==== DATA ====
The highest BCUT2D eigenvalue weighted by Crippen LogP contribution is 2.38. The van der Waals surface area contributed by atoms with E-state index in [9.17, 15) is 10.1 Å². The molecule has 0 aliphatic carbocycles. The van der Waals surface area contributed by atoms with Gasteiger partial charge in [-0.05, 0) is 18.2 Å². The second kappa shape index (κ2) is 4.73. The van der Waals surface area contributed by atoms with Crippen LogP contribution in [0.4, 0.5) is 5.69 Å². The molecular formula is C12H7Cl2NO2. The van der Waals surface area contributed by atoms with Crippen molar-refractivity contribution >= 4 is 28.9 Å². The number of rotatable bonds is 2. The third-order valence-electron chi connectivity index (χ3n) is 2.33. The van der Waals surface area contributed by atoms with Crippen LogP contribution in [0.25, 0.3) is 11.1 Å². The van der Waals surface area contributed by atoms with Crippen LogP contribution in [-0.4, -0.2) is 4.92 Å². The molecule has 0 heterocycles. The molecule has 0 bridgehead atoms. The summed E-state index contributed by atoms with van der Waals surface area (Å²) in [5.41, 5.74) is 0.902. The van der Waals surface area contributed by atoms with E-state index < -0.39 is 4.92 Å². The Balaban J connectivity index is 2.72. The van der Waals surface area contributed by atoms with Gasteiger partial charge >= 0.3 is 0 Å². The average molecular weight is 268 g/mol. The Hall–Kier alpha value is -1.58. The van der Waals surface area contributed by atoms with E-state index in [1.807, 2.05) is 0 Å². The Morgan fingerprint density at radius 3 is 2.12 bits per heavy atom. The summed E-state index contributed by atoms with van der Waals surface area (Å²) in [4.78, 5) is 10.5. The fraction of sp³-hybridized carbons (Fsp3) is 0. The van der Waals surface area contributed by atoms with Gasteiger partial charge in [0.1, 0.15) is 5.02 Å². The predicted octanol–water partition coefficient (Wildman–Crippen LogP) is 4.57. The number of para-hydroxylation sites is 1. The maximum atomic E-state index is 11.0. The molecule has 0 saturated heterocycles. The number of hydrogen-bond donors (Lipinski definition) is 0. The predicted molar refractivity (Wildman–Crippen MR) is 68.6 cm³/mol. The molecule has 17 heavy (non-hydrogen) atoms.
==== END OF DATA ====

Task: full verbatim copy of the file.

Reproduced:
The highest BCUT2D eigenvalue weighted by Crippen LogP contribution is 2.38. The van der Waals surface area contributed by atoms with E-state index in [9.17, 15) is 10.1 Å². The molecule has 0 aliphatic carbocycles. The van der Waals surface area contributed by atoms with Gasteiger partial charge in [-0.05, 0) is 18.2 Å². The second kappa shape index (κ2) is 4.73. The van der Waals surface area contributed by atoms with Crippen LogP contribution in [0.4, 0.5) is 5.69 Å². The molecular formula is C12H7Cl2NO2. The van der Waals surface area contributed by atoms with Crippen molar-refractivity contribution >= 4 is 28.9 Å². The number of rotatable bonds is 2. The third-order valence-electron chi connectivity index (χ3n) is 2.33. The van der Waals surface area contributed by atoms with Crippen LogP contribution in [0.25, 0.3) is 11.1 Å². The van der Waals surface area contributed by atoms with Crippen LogP contribution in [-0.4, -0.2) is 4.92 Å². The molecule has 0 heterocycles. The molecule has 0 bridgehead atoms. The summed E-state index contributed by atoms with van der Waals surface area (Å²) in [5.41, 5.74) is 0.902. The van der Waals surface area contributed by atoms with E-state index < -0.39 is 4.92 Å². The Balaban J connectivity index is 2.72. The van der Waals surface area contributed by atoms with Gasteiger partial charge >= 0.3 is 0 Å². The average molecular weight is 268 g/mol. The Hall–Kier alpha value is -1.58. The van der Waals surface area contributed by atoms with E-state index in [1.807, 2.05) is 0 Å². The Morgan fingerprint density at radius 3 is 2.12 bits per heavy atom. The summed E-state index contributed by atoms with van der Waals surface area (Å²) in [4.78, 5) is 10.5. The fraction of sp³-hybridized carbons (Fsp3) is 0. The van der Waals surface area contributed by atoms with Gasteiger partial charge in [0.1, 0.15) is 5.02 Å². The predicted octanol–water partition coefficient (Wildman–Crippen LogP) is 4.57. The number of para-hydroxylation sites is 1. The maximum atomic E-state index is 11.0. The molecule has 0 saturated heterocycles. The number of hydrogen-bond donors (Lipinski definition) is 0. The predicted molar refractivity (Wildman–Crippen MR) is 68.6 cm³/mol. The molecule has 17 heavy (non-hydrogen) atoms.